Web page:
Dianne considered herself an excellent student until high school. “I went to Revere High and started in all honors classes. That didn’t last long. I was an angry teenager and felt incredibly misunderstood and invisible. Although we were doing well, and everything was okay, Mom, now a nurse, and Dad sober and in college to become a drug and alcohol counselor for the Teamsters, but they didn’t get me. I felt they were idiots, and I felt the same about most adults or people in authority in my life. I only cared about my boyfriend and friends. It felt like when you turned a certain age, adults didn’t like you anymore or thought you were up to something. The only adult I respected then because he did me was Revere High School psychologist Dr. Charles Diamond. Meeting and knowing him was a pivotal point in my life. I was a tough, strong girl and was surprised someone noticed I might have something to say worth listening to. He did, and together we started a group in the school for kids with parents struggling with addiction. The parents would come in, and we’d have meetings. He convinced me to go from classroom to classroom and tell my story about growing up in addiction. I still can’t believe I did this, but his respect meant more to me than anyone in the school or my peers. This led to meetings for kids struggling with addiction; sadly, there were many.”
Dianne said she wanted to be a writer for as long as she could remember and that passion started with a journal she received as a child. “I didn’t pursue it. Being blue-collar and poor, it was taught to us early on to get a career where you can pay your bills and pursue your passions later. While I don’t regret that I did just that, I wonder what it would be like if I went to school for creative writing or journalism early on, although where my head was then, I’m not sure I could have pulled that off. I was young and foolish and traveling and fun was much more of a priority, although I knew I had to have something cooking career-wise. While I wrote short stories and poetry still, continuing off and on throughout my life, I followed in my mother’s footsteps, and with her guidance, I went to school for nursing. Helping people felt like the right direction, and I could always pay the bills—priority number one. Although throughout my career as a nurse, I still felt as though something was missing, and upon taking a private nursing job after moving to what is, for me, the most beautiful place on earth, Martha’s Vineyard, I became inspired. Not only was I surrounded by beauty, but I spent nearly every day with Pulitzer-prize-winning author William Styron, arguably best known for his book Sophie’s Choice. Being around him and his family, where creativity lived and breathed, something inside of me ignited.”
“Eventually, I started to write again, first about nursing, with multiple articles published online and printed in nursing and medical magazines. Then, I started a blog that became one of the top ten nursing blogs of 2018. Although this was exciting, a story I’d wanted to tell for some time churned inside me since leaving my beautiful island years before. I began taking notes for a few years and, in the interim, began writing poetry again, which freed me and prepared me to write my book. Then I started, and for over two years, I got up before sunrise every morning and wrote until The Silence in the Sound was completed, or so I thought. After 146 rejections and a complete revision, what feels like hundreds of beta readers, and multiple rounds of edits in the most brutal pandemic market, I finally received an offer of publication. While spending that year and a half trying to sell my book, I decided to do something unexpected and return to college. The natural course would be to go for an advanced degree in nursing, but I decided to go back for creative writing, which makes my heart sing.”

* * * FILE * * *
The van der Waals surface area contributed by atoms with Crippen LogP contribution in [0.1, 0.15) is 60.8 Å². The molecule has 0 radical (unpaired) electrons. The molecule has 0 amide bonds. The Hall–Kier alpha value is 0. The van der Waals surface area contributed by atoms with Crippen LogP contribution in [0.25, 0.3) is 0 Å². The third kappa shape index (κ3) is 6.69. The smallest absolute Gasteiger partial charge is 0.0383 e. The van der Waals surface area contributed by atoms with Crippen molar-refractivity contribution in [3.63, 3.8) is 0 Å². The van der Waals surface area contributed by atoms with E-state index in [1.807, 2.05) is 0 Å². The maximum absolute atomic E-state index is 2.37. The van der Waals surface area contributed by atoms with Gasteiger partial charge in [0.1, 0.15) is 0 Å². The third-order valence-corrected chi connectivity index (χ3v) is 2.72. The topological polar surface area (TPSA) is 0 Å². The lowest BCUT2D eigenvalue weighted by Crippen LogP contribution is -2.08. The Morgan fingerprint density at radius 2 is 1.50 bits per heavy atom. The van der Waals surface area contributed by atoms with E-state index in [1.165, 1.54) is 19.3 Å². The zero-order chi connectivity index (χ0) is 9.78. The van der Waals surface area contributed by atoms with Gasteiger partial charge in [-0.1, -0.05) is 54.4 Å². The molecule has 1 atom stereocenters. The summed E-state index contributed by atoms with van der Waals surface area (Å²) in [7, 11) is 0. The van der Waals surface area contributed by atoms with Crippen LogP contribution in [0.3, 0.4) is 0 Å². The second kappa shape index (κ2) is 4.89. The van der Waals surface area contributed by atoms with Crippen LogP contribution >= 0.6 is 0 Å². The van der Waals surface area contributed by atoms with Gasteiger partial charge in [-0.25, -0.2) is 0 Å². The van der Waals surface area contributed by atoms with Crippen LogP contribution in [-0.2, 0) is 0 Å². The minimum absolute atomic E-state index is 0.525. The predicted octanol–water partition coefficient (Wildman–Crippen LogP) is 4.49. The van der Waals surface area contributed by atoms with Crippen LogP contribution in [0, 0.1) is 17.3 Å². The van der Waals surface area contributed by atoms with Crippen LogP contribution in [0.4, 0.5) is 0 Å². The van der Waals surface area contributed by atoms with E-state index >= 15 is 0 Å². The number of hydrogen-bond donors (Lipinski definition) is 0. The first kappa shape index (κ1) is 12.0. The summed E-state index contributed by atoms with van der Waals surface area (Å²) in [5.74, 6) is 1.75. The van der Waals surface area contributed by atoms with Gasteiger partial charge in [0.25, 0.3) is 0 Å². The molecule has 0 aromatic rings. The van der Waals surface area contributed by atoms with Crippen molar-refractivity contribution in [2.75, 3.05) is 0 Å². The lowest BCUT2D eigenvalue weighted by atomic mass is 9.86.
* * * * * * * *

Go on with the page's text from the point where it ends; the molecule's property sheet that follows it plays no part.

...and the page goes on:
Dianne will donate a portion of the proceeds of both The Silence in the Sound and Unheard Whispers. She has partnered with Robert F. Kennedy Community Alliance which she describes as an amazing Massachusetts organization that does so much. “I have linked with their division that assists children and families affected by addiction here in our state. They help upwards of 1000 families and continue to grow. For me, it is all about the kids. There is so much funding for people struggling with addiction; while even more is needed, there is not much for kids affected by this disease. These kids have a higher probability of being addicted themselves. It’s so important to be proactive. Once someone is addicted, the odds of recovery are not favorable. Let’s put more into prevention and focus on these beautiful kids and the future.”
You can learn more about Dianne and her writing at
Below is an excerpt from her novel:
On the picturesque island of Martha’s Vineyard, an ailing celebrity novelist’s famous book about a choice helps his young nurse make a heartrending one of her own.
Fiery city girl, Georgette’s memory of a childhood trip to Martha’s Vineyard Island with her father is one of the few good times. Her father was an alcoholic, and her enabler mother chose to stay with him; his addiction was the center of their world. Georgette fled home as soon as she could; years later, as a nurse, she’s going back to the island to start her life over. There, she becomes the private nurse for the ailing prize-winning novelist, Mr. S., and becomes enamored with the mysterious Dock, a wash-ashore like her whose disappearing acts only make her crave his love more.
As Georgette cares for Mr. S. and helps him come to terms with the end of his life along Vineyard Sound’s beautiful shores, they become friends. His famous book helps her navigate her life as George finds in the running away from her past, she inadvertently ran towards it. She loses herself in her relationship with Dock, who leads her down a road of denial and impossible choices she never thought she’d have to face.
Told through the voice of Georgette. The Silence in the Sound is a provocative coming-of-age debut revealing the lasting effects of growing up in addiction. But it also demonstrates a young woman’s strength as she navigates friendship, love, and heartbreak while finding her hidden strength along the way.